By Jason Van Steenwyk
Wouldn’t it be nice if you could sidestep a lot of the complex tax rules that apply to traders and currency investors? Ever dreamed of not having to pay current taxes on your trading gains, but having the freedom to reinvest all your earnings immediately back in your profitable forex practice?
Well, it turns out there’s a way – the self-directed retirement account.
What’s a self-directed retirement account?
A self-directed retirement account is an IRA, Roth IRA, solo 401(k), SEP IRA, SIMPLE IRA, health savings account, or other federally recognized, tax advantaged long-term savings account which you control directly. The main idea is that using a self-directed account allows the account owner to invest in a much wider variety of asset types than are normally available via conventional investment companies.
Most people are familiar with the concept of owning mutual funds, CDs and annuities within retirement accounts. Some are also aware that you can own individual stocks and bonds and other securities within an IRA or other retirement account, as well. But the fact is that the IRS allows for a much wider array of investment options than most people are aware of within an IRA – including FOREX.
Self-directed retirement accounts are not exactly routine, but growing more and more popular as investors look beyond the mediocre returns available in conventional assets. They currently comprise about 4 percent of all IRAs, according to Jim Hitt, a principal at American IRA, LLC, an Asheville, North Carolina-based IRA administrator specializing in self-directed accounts.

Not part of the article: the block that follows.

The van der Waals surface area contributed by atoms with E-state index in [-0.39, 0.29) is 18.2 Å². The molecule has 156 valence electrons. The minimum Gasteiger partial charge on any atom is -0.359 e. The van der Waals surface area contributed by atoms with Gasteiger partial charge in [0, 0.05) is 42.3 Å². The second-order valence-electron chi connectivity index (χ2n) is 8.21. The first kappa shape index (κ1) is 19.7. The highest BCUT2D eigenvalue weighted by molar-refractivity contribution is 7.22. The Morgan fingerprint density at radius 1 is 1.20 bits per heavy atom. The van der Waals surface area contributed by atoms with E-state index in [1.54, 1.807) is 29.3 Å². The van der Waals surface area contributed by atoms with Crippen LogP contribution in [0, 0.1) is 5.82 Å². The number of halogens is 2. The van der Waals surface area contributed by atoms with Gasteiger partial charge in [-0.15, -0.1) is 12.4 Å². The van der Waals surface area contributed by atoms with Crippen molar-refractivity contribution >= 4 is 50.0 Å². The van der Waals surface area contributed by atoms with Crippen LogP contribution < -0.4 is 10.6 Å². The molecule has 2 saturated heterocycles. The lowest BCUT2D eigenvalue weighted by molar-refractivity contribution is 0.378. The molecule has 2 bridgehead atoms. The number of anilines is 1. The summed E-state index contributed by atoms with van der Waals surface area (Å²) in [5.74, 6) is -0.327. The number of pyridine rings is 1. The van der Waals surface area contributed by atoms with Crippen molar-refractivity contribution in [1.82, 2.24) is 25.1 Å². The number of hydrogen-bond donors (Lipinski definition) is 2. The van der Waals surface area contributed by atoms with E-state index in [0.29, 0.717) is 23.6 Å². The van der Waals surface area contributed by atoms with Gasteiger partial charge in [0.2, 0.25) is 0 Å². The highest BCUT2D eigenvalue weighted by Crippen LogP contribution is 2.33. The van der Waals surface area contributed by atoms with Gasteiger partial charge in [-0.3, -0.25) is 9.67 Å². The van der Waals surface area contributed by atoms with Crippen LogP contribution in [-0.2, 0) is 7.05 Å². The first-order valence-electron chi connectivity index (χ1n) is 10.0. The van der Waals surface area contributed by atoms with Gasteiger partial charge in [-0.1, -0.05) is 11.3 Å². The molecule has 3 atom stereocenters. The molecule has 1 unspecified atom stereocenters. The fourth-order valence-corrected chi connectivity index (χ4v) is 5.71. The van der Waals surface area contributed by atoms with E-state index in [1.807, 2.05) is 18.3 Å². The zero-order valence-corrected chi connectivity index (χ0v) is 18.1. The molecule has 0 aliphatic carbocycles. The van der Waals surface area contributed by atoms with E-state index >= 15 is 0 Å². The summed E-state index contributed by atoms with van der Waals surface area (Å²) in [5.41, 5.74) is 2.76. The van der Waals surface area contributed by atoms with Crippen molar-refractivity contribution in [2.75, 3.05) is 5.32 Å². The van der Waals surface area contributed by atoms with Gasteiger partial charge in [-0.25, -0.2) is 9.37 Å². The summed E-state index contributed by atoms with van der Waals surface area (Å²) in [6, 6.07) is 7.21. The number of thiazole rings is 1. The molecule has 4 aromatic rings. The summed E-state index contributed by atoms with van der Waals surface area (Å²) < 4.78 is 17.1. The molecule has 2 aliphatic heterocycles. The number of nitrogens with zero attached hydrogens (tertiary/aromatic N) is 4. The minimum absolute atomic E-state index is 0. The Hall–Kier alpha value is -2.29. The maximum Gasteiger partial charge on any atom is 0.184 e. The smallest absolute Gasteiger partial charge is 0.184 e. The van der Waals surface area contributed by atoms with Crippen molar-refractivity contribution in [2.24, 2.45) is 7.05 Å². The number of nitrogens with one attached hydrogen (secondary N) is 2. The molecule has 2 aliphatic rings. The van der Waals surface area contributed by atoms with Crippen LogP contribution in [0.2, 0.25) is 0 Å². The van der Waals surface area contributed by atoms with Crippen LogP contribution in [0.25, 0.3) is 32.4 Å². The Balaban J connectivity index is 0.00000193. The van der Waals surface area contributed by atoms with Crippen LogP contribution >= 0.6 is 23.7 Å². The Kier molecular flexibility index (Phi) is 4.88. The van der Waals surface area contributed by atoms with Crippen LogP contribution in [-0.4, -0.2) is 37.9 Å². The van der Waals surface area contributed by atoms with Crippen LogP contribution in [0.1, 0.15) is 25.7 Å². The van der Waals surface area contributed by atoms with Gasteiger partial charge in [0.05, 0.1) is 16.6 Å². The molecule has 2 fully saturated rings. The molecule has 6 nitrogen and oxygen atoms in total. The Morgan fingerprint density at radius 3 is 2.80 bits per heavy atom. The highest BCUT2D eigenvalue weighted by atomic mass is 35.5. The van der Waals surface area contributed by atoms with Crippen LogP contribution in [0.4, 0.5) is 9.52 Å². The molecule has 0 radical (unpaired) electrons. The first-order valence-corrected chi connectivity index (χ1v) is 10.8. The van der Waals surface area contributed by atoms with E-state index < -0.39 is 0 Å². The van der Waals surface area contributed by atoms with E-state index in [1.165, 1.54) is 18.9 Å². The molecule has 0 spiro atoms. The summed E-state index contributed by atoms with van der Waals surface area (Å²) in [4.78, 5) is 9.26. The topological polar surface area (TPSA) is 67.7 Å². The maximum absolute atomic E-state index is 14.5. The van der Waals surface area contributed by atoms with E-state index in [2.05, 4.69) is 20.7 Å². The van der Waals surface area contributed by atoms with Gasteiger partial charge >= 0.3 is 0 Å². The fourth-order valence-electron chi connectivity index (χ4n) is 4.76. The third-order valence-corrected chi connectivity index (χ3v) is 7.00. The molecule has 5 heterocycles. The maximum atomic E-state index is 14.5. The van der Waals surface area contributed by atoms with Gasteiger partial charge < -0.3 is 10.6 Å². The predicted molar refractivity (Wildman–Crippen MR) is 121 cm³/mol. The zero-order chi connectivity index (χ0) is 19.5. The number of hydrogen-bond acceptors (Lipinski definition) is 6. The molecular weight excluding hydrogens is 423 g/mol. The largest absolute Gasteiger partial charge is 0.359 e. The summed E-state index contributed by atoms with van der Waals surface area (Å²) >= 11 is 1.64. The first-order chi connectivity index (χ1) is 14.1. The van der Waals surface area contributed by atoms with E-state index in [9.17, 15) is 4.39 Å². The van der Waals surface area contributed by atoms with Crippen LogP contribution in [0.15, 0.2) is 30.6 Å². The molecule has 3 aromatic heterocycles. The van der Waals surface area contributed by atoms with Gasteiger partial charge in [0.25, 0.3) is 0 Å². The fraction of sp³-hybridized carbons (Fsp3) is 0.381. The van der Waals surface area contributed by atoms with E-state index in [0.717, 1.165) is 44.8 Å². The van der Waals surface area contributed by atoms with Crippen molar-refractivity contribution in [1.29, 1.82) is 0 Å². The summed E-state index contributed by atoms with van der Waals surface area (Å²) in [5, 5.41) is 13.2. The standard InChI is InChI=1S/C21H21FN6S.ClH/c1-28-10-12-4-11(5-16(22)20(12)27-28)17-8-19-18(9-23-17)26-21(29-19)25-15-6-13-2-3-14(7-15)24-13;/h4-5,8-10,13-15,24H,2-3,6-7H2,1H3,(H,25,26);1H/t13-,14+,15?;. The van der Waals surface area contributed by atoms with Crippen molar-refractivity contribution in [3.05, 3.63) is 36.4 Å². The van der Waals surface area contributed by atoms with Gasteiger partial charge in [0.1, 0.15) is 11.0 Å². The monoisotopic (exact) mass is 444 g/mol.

The advantages to self-directed IRA investing are the same as the advantages for IRAs in general:
- Up-front deduction of contributions (subject to certain income limits)
- Deferral of income tax and capital gains tax until you begin taking distributions
- Protection against creditors under federal law up to $1 million for IRAs
The advantages for FOREX trading are generally magnified because active trading generates a lot of taxes. Tax-advantaged accounts give you the opportunity to shelter these gains for years, and in the case of Roth accounts, possibly allow for a lifetime of tax-free growth.
The major disadvantages to traditional IRAs and other tax-deferred accounts are the limits on early withdrawals, and the fact that you must begin taking RMDs, or required minimum distributions (and paying income tax on those distributions) by April 1 of the year after the year in which you turn 70½. You don’t have the option of allowing our account to compound forever.
Additionally, IRAs and other retirement accounts tie up your money by forcing you to pay a 10 percent excise tax on any withdrawals you make before retirement age – normally age 59½ for IRAs and 401(k)s, though a few exceptions apply for hardship withdrawals in the case of IRAs, and for those who retire or leave the workforce early in the case of 401(k)s.
Note: The rules are different for Roth IRAs and for designated Roth accounts in 401(k)s. With Roths, while you don’t get to take a tax deduction on contributions (in other words, you contribute with after-tax money), you don’t have to pay income or capital gains taxes at all on any money, at any time, as long as it remains within the account for at least five years.
Borrowing and Leverage